California is known for some breathtaking scenery, both natural and man-made. Certain golf courses have used that scenery to create layouts that are on the bucket list of any serious golfer, places where even non-golfing spouses want to tag along so they can look at the views and take pictures. The best news about these courses is that they are public, although in terms of price they are hardly munis. Actually, the first one is!
The City of San Diego knows good property when it sees it — Photo courtesy of Brent Flanders - Flickr
City-owned municipal courses simply do not come better than the South Course at Torrey Pines, which is owned and operated by the City of San Diego. This is the site of the 2008 US Open where Tiger Woods outlasted Rocco Mediate through 90 holes of golf on a broken leg. The bluffs overlooking the Pacific Ocean hold some truly memorable holes where very deep canyons and even the ocean itself are in play. Residents receive preferential treatment for both rates and tee times, but Torrey does accommodate non-residents with enough notice (up to 90 days in advance).
As usual, The Donald spared no expense in Los Angeles — Photo courtesy of Trump National Golf Club Los Angeles
No matter what you may think of his politics, Donald Trump knows how to develop (or re-develop) golf courses. His offering in Los Angeles, Trump National Golf Club Los Angeles, is considered by many to be the city's best course. It was designed by Pete Dye with The Donald's input. Five of the holes border the ocean and most of the holes at least have a view of the water. The clubhouse was also built in Trump's signature opulent style.
Pasatiempo's resemblance to its famous sibling is striking — Photo courtesy of Pasatiempo Golf Club
Now let's head to golf's version of Disney World: the Monterey Bay area. But we are not going to start where you think. Pasatiempo, in Santa Cruz on the north side of the bay, is as close as the west coast gets to Augusta National. That's no coincidence, since they were both designed by Alister MacKenzie. In fact, MacKenzie proclaimed Pasatiempo - and not its more-famous sibling - as his favorite child and lived here until his death. The ocean doesn't play as much of a part in the actual course as the other tracks on this list except for providing some views beyond the dense woods that the course winds through. But with a slope rating of 143 from the tips, players of all skill levels will get all they can handle from this layout.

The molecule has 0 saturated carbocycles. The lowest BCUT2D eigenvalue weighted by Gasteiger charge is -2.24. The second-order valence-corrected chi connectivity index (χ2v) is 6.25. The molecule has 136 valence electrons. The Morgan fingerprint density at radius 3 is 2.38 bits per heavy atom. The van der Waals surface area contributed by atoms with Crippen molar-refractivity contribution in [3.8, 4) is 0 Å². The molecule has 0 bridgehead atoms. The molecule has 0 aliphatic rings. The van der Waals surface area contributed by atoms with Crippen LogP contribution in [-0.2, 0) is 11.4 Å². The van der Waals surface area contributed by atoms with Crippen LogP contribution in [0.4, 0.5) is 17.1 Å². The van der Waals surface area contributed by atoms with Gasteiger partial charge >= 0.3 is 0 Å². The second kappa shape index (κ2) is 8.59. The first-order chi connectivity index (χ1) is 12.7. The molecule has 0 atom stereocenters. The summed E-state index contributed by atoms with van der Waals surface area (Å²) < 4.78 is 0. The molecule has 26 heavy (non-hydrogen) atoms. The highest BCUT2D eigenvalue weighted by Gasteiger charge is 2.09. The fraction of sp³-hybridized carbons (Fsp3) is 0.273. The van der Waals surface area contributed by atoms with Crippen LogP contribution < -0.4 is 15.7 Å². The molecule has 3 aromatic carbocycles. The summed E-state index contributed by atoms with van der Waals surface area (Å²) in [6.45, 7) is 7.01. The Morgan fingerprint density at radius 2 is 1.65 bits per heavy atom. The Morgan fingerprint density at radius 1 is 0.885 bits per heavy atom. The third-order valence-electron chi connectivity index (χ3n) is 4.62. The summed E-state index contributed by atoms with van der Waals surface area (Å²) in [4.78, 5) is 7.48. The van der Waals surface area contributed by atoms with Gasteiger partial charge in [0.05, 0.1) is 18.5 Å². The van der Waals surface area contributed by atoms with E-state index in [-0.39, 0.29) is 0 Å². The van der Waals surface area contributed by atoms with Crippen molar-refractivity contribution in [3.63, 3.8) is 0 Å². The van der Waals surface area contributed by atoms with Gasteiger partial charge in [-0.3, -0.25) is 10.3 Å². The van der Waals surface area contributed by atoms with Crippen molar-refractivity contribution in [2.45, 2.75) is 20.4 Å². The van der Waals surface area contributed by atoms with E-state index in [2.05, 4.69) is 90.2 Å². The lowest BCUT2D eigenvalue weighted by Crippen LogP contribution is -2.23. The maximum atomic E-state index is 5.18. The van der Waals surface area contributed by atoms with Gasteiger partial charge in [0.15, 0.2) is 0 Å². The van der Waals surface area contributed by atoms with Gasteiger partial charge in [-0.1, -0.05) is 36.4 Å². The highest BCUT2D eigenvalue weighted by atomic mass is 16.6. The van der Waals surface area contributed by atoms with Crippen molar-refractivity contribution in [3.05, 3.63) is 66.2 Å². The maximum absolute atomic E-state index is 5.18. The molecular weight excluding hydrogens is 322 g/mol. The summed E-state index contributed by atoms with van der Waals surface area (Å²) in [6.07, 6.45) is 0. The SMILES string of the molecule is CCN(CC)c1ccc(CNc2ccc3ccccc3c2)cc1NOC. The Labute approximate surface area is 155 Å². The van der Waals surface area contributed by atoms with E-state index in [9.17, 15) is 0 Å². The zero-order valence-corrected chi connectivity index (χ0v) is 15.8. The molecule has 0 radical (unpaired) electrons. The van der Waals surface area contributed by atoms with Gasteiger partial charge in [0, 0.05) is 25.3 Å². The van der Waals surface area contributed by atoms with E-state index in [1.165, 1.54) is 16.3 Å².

According to legend, the area around Spyglass was the site of many shipwrecks — Photo courtesy of Harvey Barrison
If it wasn't for its next door neighbor Pebble Beach, Spyglass Hill would be considered the best course in California. A dramatic mix of woodland, ocean and sand dunes creates a course that changes its feeling from hole to hole. Spyglass is tournament tested in its own right, having been part of the AT&T National Pro-Am and Callaway Invitational rotations since it was built in 1966 by Samuel F.B. Morse, as well as hosting the medal play portion of the US Amateur in 1999. The debate is really whether Spyglass makes a good warm-up for its classic neighbor or a good "chaser" to come back down to earth, but you will regret it if you skip it altogether.
Good luck keeping your eye on the ball — Photo courtesy of Pebble Beach Golf Links
Finally, there's Pebble Beach. No one has ever come off the course saying that it wasn't worth the trip, no matter what they scored. The historic shots and battles replay through the golfer's mind as he or she walks along the cliffs. Carts are available, but opting for one is a mistake. They are kept as far from the fairways and greens as possible, so you really don't get the full Pebble Beach experience and still have to walk a sizable distance. Instead, make sure you take advantage of having a caddy. Some of the greens are simply impossible to read without one. And be prepared for a slow round; everyone in front of you is just as awestruck as you are.